Isle of Wight Council

Financial Management

Our Spending Plans

The council's spending plans are set each year by full council usually at a February meeting. This follows consultation with the public on budget priorities and savings plans.

In 2022/23, the Isle of Wight Council plans to spend £368.9 million on providing services for the Island.


 Portfolio Expenditure  2022-23   2021-22
   £000's  £000's
 Adult social care and public health  90,303 91,512
 Children's services, education and lifelong skills  30,774 32,168
 Community protection, digital transformation, housing provision and housing needs  13,917  15,654
 Environment, heritage and waste management  9,859  9,522
 Highways PFI, infrastructure and transport  38,552 38,834
 Leader and strategic partnerships  1,212 1,120
 Planning and community engagement  2,639  3,050
 Regeneration, business development and tourism  5,006 5,484
 Strategic finance, corporate resources and transformational change  81,141  78,982
 School's budgets  95,467 92,222
 Total Expenditure  368,870  368,548
 Contribution to/from reserves and balances  -29 -2,065 
 less business rates, grants and fees and charges -275,070  -278,032 
 Estimated collection fund surplus/deficit bf (council tax) -497  1102 
 Council tax requirement  -93,274 -89,553


In additional to its day to day spending the council also plans to invest in capital schemes which support the delivery of its overall objectives. The council has budgeted a total of £56.1m for new schemes over the next 5 years comprising:

  • £40.7m for coastal protection schemes to protect homes and employment
  • £6.4m investment into school buildings
  • £2.9m for the Branstone Farm development
  • £1.9m for disabled facilities grants helping people to remain in their own homes
  • £1.3m for highway improvement and safety schemes
  • £1.2m for core IT infrastructure and digital transformation across council services
  • £0.75m to provide funding for compulsory purchases of property in order to guard against blight or facilitate regeneration and development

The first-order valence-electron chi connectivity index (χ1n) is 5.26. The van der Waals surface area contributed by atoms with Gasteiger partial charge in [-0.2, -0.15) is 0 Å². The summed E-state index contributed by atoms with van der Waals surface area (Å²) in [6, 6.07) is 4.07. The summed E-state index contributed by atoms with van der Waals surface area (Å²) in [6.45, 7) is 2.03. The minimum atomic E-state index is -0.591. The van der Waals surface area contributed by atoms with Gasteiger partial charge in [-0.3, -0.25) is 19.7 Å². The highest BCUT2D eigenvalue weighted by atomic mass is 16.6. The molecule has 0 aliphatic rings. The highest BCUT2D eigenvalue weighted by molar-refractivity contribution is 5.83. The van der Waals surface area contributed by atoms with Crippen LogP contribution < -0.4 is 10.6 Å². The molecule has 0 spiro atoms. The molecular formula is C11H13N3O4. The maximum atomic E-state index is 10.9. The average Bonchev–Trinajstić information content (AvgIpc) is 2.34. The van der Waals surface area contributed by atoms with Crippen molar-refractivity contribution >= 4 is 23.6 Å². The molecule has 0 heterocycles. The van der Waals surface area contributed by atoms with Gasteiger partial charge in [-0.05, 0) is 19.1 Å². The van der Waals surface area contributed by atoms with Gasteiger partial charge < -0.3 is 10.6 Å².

Further details can be found in the council's medium term financial strategy which is taken to February Full Council  for approval. It brings together the overall revenue and capital budget strategies setting out how the council will resource the key projects, changes and investments for the medium term. It also addresses the redirection of resources over time to balance the budget gap.

The council's treasury management strategy is taken to Audit Committee for approval. The Isle of Wight Council defines its treasury management activities as “the management of the organisation’s investments and cash flows, its banking, money market and capital market transactions, the effective control of the risks associated with those activities, and the pursuit of optimum performance consistent with those risks”. Treasury risk management at the council is conducted within the framework of the Chartered Institute of Public Finance and Accountancy’s Treasury Management in the Public Services: Code of Practice 2017 Edition (the CIPFA Code) which requires the council to approve a treasury management strategy before the start of each financial year. This strategy fulfils the council’s legal obligation under the Local Government Act 2003 to have regard to the CIPFA Code.